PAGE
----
Predators And Prey Of Wildlife In New Jersey And Nearby Areas

By Mark Khreptyk, Staff Writer

Part 1-Summertime Invertebrates


The soothing summer months of 2020 have seemingly already passed, and so soon too. However, due to the overall quarantined status of the majority of New Jerseyans, the denizens of Central New Jersey may have had a better chance to view the summertime wildlife around them here in Monmouth County. Of this wildlife, many interactions between them that may have been viewed could have possibly been between predator and prey. Usually, the idea of a predatory animal and its prey may bring up the image of a larger animal such as foxes, coyotes,or bears, however, smaller animals taking the place of the predator may be overlooked. In New Jersey, these creatures may include the predatory Cicada Killer Wasp and its namesake prey the Cicada, as well as dragonflies and mosquitoes which oh so commonly infest the still freshwater of Freehold.

Example 1- Cicadas & Cicada Killer Wasps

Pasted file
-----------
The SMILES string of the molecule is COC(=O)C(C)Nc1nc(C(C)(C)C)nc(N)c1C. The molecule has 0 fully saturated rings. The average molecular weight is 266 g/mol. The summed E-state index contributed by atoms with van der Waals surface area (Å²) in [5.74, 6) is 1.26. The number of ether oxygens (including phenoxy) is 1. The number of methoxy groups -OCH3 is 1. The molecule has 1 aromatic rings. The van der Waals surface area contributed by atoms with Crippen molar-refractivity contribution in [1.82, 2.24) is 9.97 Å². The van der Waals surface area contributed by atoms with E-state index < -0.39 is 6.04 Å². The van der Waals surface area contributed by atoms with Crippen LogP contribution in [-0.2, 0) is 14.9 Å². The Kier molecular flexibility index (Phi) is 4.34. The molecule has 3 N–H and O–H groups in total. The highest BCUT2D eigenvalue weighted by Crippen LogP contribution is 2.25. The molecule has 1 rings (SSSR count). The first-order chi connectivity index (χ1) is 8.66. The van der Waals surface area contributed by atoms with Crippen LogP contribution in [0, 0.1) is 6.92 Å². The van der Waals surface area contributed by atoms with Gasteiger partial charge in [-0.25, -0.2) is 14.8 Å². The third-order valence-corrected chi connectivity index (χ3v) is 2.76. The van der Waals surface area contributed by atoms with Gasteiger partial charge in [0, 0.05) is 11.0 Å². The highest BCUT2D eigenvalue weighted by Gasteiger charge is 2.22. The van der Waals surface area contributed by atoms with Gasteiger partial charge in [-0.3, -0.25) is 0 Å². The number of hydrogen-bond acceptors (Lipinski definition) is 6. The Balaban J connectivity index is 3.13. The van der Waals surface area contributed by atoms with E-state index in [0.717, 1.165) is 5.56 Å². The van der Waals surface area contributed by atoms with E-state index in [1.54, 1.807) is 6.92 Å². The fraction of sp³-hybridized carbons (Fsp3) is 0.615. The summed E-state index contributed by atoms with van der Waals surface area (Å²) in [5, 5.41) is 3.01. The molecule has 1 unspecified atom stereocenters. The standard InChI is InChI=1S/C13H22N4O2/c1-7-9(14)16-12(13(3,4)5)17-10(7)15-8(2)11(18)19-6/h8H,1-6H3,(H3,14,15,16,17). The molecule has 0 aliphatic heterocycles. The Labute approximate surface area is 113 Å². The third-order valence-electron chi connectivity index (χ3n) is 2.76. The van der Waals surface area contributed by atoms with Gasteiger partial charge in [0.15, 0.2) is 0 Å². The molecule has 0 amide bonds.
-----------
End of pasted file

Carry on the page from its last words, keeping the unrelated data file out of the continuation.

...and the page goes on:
Commonly in the North-Eastern United States, the cicada starts its life hatching out of an egg (one usually laid on the outside of a tree) and then begins to burrow into the ground to reach the nutritious wooden roots of a tree. It then spends about 2 decades underground before, one night in early summer, they begin to crawl up to the surface and climb up the stems of plants, most commonly a tree trunk. It then spends a little time molting its nymph stage exoskeleton and developing into an adult cicada- the brown, hollow, semitransparent exoskeletons of a nymph cicada are quite a common sight during the summer months. Finally, having only one summer to live above ground as an adult, the male’s buzz. The noises they make can be heard over severely large distances. If the calls are successful, the male cicada is able to pass on his gene to the next generation of cicadas, dying shortly after. If not successful, the chills of winter that occur in the fall freeze the organism, which dies due to exposure and cold.